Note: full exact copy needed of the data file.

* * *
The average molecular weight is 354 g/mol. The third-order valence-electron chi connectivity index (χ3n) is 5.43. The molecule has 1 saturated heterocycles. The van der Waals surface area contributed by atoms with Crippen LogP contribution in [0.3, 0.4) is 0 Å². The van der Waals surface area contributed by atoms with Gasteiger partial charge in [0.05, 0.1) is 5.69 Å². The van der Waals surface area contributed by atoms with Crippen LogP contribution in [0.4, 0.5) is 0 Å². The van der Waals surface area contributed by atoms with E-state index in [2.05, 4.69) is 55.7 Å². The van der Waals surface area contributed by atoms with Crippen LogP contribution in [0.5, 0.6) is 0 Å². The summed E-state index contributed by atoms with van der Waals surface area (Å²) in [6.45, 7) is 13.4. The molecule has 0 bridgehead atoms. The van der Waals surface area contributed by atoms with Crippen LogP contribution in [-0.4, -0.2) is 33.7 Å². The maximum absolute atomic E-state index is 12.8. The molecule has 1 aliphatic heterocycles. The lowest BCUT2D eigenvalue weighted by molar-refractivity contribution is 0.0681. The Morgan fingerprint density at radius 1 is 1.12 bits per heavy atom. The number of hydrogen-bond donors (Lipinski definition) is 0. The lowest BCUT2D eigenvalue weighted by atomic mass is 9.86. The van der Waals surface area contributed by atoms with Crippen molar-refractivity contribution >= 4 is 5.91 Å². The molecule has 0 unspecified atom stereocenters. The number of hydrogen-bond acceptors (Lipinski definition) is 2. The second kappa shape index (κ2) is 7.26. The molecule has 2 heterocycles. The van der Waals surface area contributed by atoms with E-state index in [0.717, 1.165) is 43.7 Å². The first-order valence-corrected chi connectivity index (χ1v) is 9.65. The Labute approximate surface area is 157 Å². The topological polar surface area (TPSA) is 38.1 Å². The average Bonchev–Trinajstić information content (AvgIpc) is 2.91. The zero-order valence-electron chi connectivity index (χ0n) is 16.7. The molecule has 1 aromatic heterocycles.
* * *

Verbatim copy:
The average molecular weight is 354 g/mol. The third-order valence-electron chi connectivity index (χ3n) is 5.43. The molecule has 1 saturated heterocycles. The van der Waals surface area contributed by atoms with Crippen LogP contribution in [0.3, 0.4) is 0 Å². The van der Waals surface area contributed by atoms with Gasteiger partial charge in [0.05, 0.1) is 5.69 Å². The van der Waals surface area contributed by atoms with Crippen LogP contribution in [0.4, 0.5) is 0 Å². The van der Waals surface area contributed by atoms with E-state index in [2.05, 4.69) is 55.7 Å². The van der Waals surface area contributed by atoms with Crippen LogP contribution in [0.5, 0.6) is 0 Å². The summed E-state index contributed by atoms with van der Waals surface area (Å²) in [6.45, 7) is 13.4. The molecule has 0 bridgehead atoms. The van der Waals surface area contributed by atoms with Crippen LogP contribution in [-0.4, -0.2) is 33.7 Å². The maximum absolute atomic E-state index is 12.8. The molecule has 1 aliphatic heterocycles. The lowest BCUT2D eigenvalue weighted by molar-refractivity contribution is 0.0681. The Morgan fingerprint density at radius 1 is 1.12 bits per heavy atom. The number of hydrogen-bond donors (Lipinski definition) is 0. The lowest BCUT2D eigenvalue weighted by atomic mass is 9.86. The van der Waals surface area contributed by atoms with Crippen molar-refractivity contribution >= 4 is 5.91 Å². The molecule has 0 unspecified atom stereocenters. The number of hydrogen-bond acceptors (Lipinski definition) is 2. The second kappa shape index (κ2) is 7.26. The molecule has 2 heterocycles. The van der Waals surface area contributed by atoms with E-state index in [0.717, 1.165) is 43.7 Å². The first-order valence-corrected chi connectivity index (χ1v) is 9.65. The Labute approximate surface area is 157 Å². The topological polar surface area (TPSA) is 38.1 Å². The average Bonchev–Trinajstić information content (AvgIpc) is 2.91. The zero-order valence-electron chi connectivity index (χ0n) is 16.7. The molecule has 1 aromatic heterocycles.